By Zachary Guiliano
The committee on Governance and Structure met again on Monday night in the hope of completing the wording on three substitute resolutions. All three were consolidated substitute resolutions that incorporated texts from multiple sources; they have yet to be assigned resolution numbers, and the committee was not using drafts submitted through the normal electronic system, which made it difficult for those in the gallery to follow the discussion.
The committee’s original plan was to finish its work in time to land its resolutions on the Tuesday consent calendar of the House of Deputies. “Unfortunately, we have to do this until we finish,” said deputy Sally Johnson of Minnesota, co-chair of the committee.
After 9 p.m., however, it became clear that the committee would not achieve its goal.
The committee is normally a joint body formed of members from the House of Deputies and House of Bishops who deliberate together but vote separately. Monday night, however, the bishops were at a dinner held for their whole house. Deputies met without the bishops and began redrafting resolutions immediately.
Two of their most important provisions in their proposed resolution involved approving a stipend for the president of the House of Deputies and maintaining the size of Executive Council at its current levels. These two issues surfaced some clear disagreement.
Deputy William Fleener, Jr., of Western Michigan said, “We had a bishop in our subcommittee who drafted work through on that, and the bishops on our committee agreed.”
Another subcommittee reported a rather different experience. Deputy Valerie Balling of New Jersey said that “the bishops in our subcommittee were concerned that giving a stipend ‘professionalized’ that position.”
Deputy Fredrica Harris Thompsett of Massachusetts similarly noted that the word stipend generated “a lot of resistance from the bishops.”
After some deliberation, including an expressed worry about making the president of the House of Deputies a co-primate, the assembled deputies agreed that some kind of stipend and expenses made sense, given the commitment of time and considerable expense involved in the role.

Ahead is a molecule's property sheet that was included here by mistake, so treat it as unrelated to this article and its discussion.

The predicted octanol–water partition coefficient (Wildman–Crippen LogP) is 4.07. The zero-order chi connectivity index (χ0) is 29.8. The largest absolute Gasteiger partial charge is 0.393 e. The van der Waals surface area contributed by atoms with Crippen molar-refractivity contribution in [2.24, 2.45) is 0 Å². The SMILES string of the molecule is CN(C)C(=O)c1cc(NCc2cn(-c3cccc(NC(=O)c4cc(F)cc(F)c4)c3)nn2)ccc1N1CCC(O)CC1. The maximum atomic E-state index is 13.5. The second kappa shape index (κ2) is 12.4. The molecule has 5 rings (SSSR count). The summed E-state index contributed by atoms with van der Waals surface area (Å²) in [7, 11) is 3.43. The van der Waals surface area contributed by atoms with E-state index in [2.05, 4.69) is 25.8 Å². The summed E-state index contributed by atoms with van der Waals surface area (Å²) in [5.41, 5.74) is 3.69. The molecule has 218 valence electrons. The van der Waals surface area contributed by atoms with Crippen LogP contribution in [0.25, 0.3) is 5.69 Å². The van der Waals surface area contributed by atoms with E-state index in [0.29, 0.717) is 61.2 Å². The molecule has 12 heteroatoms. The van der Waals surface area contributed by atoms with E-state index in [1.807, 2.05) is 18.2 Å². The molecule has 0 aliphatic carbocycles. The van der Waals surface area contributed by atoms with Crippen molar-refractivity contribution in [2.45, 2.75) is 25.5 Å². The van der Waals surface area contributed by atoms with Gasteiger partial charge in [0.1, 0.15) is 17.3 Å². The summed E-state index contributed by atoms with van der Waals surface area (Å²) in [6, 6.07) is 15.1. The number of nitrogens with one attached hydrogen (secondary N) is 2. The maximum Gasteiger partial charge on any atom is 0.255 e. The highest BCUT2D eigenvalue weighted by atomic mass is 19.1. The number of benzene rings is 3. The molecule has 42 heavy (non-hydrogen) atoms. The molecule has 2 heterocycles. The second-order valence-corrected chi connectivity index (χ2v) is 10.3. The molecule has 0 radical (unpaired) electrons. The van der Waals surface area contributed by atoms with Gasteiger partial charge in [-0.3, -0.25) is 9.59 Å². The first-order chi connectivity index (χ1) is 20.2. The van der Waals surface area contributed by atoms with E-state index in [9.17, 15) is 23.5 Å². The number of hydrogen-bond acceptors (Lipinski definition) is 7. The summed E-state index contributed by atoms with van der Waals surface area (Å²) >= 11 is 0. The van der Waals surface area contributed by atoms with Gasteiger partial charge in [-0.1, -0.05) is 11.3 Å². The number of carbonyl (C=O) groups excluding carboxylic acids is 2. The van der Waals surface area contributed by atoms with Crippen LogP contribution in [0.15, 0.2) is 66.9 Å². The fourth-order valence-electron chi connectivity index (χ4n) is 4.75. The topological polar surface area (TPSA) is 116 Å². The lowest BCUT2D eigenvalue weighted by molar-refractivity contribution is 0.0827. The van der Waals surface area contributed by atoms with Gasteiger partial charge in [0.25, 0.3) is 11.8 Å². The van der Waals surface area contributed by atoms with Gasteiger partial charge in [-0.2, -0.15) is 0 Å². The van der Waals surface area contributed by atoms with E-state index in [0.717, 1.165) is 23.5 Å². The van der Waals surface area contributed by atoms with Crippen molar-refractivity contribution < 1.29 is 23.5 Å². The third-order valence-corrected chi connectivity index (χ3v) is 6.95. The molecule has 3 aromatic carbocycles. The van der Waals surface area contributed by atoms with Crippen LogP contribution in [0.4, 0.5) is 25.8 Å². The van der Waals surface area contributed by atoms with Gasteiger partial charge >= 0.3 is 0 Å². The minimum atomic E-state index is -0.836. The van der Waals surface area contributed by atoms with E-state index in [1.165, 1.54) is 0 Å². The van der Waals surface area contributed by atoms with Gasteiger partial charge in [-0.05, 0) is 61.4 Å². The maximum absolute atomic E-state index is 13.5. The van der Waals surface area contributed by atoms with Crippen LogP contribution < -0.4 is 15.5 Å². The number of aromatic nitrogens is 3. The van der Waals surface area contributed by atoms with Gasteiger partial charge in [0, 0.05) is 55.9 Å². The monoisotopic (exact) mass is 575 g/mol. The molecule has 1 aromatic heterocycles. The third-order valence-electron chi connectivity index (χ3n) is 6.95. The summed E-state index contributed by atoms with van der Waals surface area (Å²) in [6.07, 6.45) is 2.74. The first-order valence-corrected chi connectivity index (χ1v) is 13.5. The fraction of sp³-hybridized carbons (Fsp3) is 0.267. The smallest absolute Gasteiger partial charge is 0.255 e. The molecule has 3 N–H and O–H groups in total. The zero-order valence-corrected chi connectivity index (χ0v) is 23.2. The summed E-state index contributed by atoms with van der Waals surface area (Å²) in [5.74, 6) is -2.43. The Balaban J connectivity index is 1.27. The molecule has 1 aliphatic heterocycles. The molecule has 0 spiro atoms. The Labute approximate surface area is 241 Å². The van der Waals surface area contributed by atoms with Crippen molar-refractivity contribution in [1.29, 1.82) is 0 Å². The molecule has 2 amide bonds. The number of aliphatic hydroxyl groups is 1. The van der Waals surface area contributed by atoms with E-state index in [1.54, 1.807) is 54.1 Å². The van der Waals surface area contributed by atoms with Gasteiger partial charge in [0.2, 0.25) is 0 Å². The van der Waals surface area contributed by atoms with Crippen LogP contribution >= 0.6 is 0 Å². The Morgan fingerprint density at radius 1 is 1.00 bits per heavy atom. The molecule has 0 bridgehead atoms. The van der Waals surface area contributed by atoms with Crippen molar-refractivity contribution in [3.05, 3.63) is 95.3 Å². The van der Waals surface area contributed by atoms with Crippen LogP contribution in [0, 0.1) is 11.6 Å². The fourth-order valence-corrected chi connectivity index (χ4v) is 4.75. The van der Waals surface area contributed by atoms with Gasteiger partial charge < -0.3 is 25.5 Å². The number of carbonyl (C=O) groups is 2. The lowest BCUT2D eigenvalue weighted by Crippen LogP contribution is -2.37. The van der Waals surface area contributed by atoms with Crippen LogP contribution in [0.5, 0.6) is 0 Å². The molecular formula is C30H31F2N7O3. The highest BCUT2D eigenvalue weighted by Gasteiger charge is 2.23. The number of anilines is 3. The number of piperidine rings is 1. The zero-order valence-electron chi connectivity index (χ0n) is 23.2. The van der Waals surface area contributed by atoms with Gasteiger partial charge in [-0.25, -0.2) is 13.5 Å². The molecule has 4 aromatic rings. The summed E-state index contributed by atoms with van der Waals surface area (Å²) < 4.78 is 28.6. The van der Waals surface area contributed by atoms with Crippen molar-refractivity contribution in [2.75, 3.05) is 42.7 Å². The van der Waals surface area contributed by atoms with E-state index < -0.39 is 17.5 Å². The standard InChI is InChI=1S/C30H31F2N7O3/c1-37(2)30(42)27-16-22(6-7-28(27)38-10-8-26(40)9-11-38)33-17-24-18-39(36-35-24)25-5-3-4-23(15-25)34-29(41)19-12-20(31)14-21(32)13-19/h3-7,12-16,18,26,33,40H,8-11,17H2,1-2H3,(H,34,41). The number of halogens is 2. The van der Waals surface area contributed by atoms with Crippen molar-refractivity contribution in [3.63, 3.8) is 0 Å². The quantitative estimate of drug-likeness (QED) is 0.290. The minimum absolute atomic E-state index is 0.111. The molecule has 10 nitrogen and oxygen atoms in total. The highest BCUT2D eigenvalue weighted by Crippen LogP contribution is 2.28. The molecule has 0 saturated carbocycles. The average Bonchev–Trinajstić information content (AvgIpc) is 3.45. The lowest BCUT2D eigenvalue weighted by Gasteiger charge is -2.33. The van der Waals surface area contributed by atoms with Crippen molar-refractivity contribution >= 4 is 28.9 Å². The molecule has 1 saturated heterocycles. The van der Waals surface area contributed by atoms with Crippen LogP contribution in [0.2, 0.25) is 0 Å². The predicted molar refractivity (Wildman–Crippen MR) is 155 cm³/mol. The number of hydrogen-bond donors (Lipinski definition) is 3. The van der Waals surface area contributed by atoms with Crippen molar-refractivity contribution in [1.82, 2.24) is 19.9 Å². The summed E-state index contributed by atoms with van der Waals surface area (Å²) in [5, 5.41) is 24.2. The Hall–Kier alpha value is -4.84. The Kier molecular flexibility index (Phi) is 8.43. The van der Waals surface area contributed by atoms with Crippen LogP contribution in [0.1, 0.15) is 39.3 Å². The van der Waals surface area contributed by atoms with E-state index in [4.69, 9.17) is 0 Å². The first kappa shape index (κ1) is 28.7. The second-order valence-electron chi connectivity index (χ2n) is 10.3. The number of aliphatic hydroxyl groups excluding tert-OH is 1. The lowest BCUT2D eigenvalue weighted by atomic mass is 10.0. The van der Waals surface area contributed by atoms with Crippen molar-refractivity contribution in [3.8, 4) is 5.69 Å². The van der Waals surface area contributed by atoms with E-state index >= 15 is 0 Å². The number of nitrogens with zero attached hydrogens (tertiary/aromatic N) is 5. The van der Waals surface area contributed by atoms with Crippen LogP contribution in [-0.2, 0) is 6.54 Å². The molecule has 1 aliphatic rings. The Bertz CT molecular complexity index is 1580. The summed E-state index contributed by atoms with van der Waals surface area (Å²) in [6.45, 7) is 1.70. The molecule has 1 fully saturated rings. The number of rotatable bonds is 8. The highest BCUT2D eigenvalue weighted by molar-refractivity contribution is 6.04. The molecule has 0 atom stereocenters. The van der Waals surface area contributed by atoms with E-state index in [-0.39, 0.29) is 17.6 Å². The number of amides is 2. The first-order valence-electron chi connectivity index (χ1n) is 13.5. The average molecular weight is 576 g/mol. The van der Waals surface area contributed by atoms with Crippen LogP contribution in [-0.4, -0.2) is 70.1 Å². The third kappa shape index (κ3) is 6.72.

Next, there was considerable discussion about reducing the size of Executive Council, but the general sentiment was that it was unnecessary and that the size did not prevent the council from working efficiently. Several former members of the council spoke to this topic, including Deputy Nancy Koonce of Idaho and Deputy Katie Sherrod of Forth Worth, who wondered when “it became common wisdom” that the large size of Executive Council made it inefficient.
These two changes, among others, provoked considerable consternation later in the evening, when several of the bishops on the committee arrived for deliberations after their dinner finished.
They were surprised to learn that the size of Executive Council was to be maintained at its current level. Bishop Dean Wolfe of Kansas made a humorous observation: “The larger size of Executive Council reminds me of zombie movies, where no matter what you do, they keep rising up.”
He added, “It’s less fun to play” with structure when agreed-upon changes keep returning to their original form in new drafts. Such an approach enforces “silence” on those participating, rather than collaboration.
There was also visible, unresolved tension between Bishop Sean Rowe of Northwestern Pennsylvania and co-chair Johnson. After a particularly intense set of disagreements, Johnson dismissed the group for a break.
The group was not especially productive on return. The committee continued working through the language of resolutions, but many members were disengaged and often talked among themselves. Robert’s Rules of Order appeared to have been suspended as well. Formal voting disappeared, committee members spoke out of turn, and Johnson dictated revisions at times with minimal consultation.
She was clearly concerned with moving the legislation along, saying at one point, “I’m begging you to go with good, rather than the better or best or perfected.”
This comment stood slightly at odds with her recognition earlier in the meeting that she had a tendency to rush through legislation. She had acknowledged earlier in the meeting her difficulty with balancing her duty of being “neutral” with her desire “to keep moving things along.”
As the night went on, Johnson was also visibly frustrated with some committee members’ lack of engagement, urging them to “Speak up.”